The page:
Image from here

Mathews noted a new development in the SEP dispute between InterDigital and Xiaomi that InterDigital. Previously, we had covered this dispute in our posts – ‘China Enters the Realm of Anti-Suit Injunctions in Standard Essential Patent (SEP) Cases’, ‘Delhi High Court Issues Anti Anti-Suit Injunction in InterDigital v. Xiaomi Patent Infringement Dispute’ and ‘The Issue of Sovereignty and Grant of Patents in Anti-Anti-Suit Injunction Issued by Delhi High Court’. It may be gathered from here that InterDigital has filed an application before the Wuhan Intermediate People’s Court to reconsider the anti-suit injunction granted in favour of Xiaomi. This application was rejected by the Wuhan Court.

NFSI Panel Discussion on ‘TRIPS Waiver Proposal – State of Play and the Way Forward’ [December 18]

We informed our readers that an online panel discussion on ‘TRIPS Waiver Proposal – State of Play and the Way forward’ was being organised on 18th December at 7:30 PM IST. Details on the same can be found on the post. Praharsh has discussed the waiver proposal in an earlier two part post on the blog which can be viewed here and here.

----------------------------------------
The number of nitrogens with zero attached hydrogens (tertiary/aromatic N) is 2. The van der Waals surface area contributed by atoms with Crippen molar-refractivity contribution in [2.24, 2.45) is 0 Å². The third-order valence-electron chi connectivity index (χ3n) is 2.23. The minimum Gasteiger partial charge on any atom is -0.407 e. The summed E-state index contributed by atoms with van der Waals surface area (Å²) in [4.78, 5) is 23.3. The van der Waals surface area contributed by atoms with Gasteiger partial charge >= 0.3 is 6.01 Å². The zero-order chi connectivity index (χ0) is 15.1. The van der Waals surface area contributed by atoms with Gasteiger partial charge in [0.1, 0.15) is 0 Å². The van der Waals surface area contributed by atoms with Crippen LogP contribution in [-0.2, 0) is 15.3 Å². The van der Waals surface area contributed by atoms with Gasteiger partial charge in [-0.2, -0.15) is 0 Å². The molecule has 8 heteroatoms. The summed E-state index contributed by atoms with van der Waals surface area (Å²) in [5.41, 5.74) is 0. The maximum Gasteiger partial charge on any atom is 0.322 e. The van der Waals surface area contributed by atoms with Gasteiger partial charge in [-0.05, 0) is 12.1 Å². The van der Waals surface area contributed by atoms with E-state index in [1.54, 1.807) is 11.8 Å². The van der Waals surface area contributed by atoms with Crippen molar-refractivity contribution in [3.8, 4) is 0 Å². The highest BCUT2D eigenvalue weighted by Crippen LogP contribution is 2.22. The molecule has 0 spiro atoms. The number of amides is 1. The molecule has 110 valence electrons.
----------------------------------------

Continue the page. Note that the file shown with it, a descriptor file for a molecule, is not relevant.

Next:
Call for Papers: NUALS’ Book on ‘Pandemics: Health, Human Rights and Intellectual Property Rights’ [Submit Abstracts by December 20]

We carried a call for papers from NUALS, Kochi inviting submissions for a book on the theme ‘Pandemics: Health, Human Rights and Intellectual Property Perspectives’, for which, abstracts must be submitted by December 20th. Details regarding submissions are available on the post.

LexisNexis Webinar on ‘Understand the Innovation Landscape of Global Video Conference Technology’ [December 23]

We announced that LexisNexis is organizing a webinar on ‘Understand the Innovation Landscape of Global Video Conference Technology’ on December 23, 2020. Registration and other details are available on the post.

Other Developments

Decisions from Indian Courts